Browsing by Subject "ion exchange"

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  • Kareinen, Timo; Nissinen, Ari; Ilvesniemi, Hannu (The Society of Forestry in Finland - The Finnish Forest Research Institute, 1998)
    In this study we analyze how the ion concentrations in forest soil solution are determined by hydrological and biogeochemical processes. A dynamic model ACIDIC was developed, including processes common to dynamic soil acidification models. The model treats up to eight interacting layers and simulates soil hydrology, transpiration, root water and nutrient uptake, cation exchange, dissolution and reactions of Al hydroxides in solution, and the formation of carbonic acid and its dissociation products. It includes also a possibility to a simultaneous use of preferential and matrix flow paths, enabling the throughfall water to enter the deeper soil layers in macropores without first reacting with the upper layers. Three different combinations of routing the throughfall water via macro- and micropores through the soil profile is presented. The large vertical gradient in the observed total charge was simulated succesfully. According to the simulations, gradient is mostly caused by differences in the intensity of water uptake, sulfate adsorption and organic anion retention at the various depths. The temporal variations in Ca and Mg concentrations were simulated fairly well in all soil layers. For H+, Al and K there were much more variation in the observed than in the simulated concentrations. Flow in macropores is a possible explanation for the apparent disequilibrium of the cation exchange for H+ and K, as the solution H+ and K concentrations have great vertical gradients in soil. The amount of exchangeable H+ increased in the O and E horizons and decreased in the Bs1 and Bs2 horizons, the net change in whole soil profile being a decrease. A large part of the decrease of the exchangeable H+ in the illuvial B horizon was caused by sulfate adsorption. The model produces soil water amounts and solution ion concentrations which are comparable to the measured values, and it can be used in both hydrological and chemical studies of soils.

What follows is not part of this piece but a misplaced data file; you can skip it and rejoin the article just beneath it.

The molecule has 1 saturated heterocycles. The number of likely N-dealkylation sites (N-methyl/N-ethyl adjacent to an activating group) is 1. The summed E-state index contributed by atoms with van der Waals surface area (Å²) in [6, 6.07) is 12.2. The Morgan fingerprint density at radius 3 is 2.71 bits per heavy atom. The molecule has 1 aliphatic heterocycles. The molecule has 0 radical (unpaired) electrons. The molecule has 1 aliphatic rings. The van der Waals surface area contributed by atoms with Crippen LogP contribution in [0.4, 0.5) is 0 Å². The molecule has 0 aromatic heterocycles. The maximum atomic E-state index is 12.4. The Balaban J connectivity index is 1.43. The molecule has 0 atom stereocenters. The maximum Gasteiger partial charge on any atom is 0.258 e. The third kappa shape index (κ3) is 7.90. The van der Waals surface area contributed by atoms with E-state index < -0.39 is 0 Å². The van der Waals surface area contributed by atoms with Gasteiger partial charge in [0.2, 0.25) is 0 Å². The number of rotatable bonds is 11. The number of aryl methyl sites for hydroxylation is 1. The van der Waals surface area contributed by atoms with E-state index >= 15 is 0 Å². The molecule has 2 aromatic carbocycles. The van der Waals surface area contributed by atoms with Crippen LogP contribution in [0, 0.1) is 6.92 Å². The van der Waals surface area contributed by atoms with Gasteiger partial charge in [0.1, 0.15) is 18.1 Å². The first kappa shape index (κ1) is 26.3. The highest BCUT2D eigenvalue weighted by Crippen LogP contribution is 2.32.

• Puhakka, Eini; Ritala, Mikko; Lehto, Jukka (2020)
    Potassium cobalt hexacyanoferrate(II) [K2CoFe(CN)(6)] is an extremely selective ion exchanger for cesium ions. To examine the atomic level background for the selectivity a computational structural study using DFT modelling was carried out for K2CoFe(CN)(6) and for products where Cs has replaced K in the elemental cube cages closest to the surface. In the K-form compound the potassium ions are not in the center of the Co-Fe-CN elementary cube cages closest to the surface but locate about 140 pm from the cube center towards the surface. When cesium ions are exchanged to these potassium ions they locate much deeper from the surface, being only about 70 pm upwards from the cube center. 'Ibis apparently leads to much stronger bonding of cesium compared to potassium. Once taken up into the outermost cube cages on the surface of the crystallites cesium ions are not able to penetrate further since they are much larger than the electron window between the cubes. Furthermore, they are not able to return to the solution phase either leading to a practically irreversible sorption.
  • Leskinen, Anumaija; Gautier, Celine; Räty, Antti; Kekki, Tommi; Laporte, Elodie; Giuliani, Margaux; Bubendorff, Jacques; Laurila, Julia Pauliina; Kurhela, Kristian Otto Aleksi; Fichet, Pascal; Salminen-Paatero, Susanna (2021)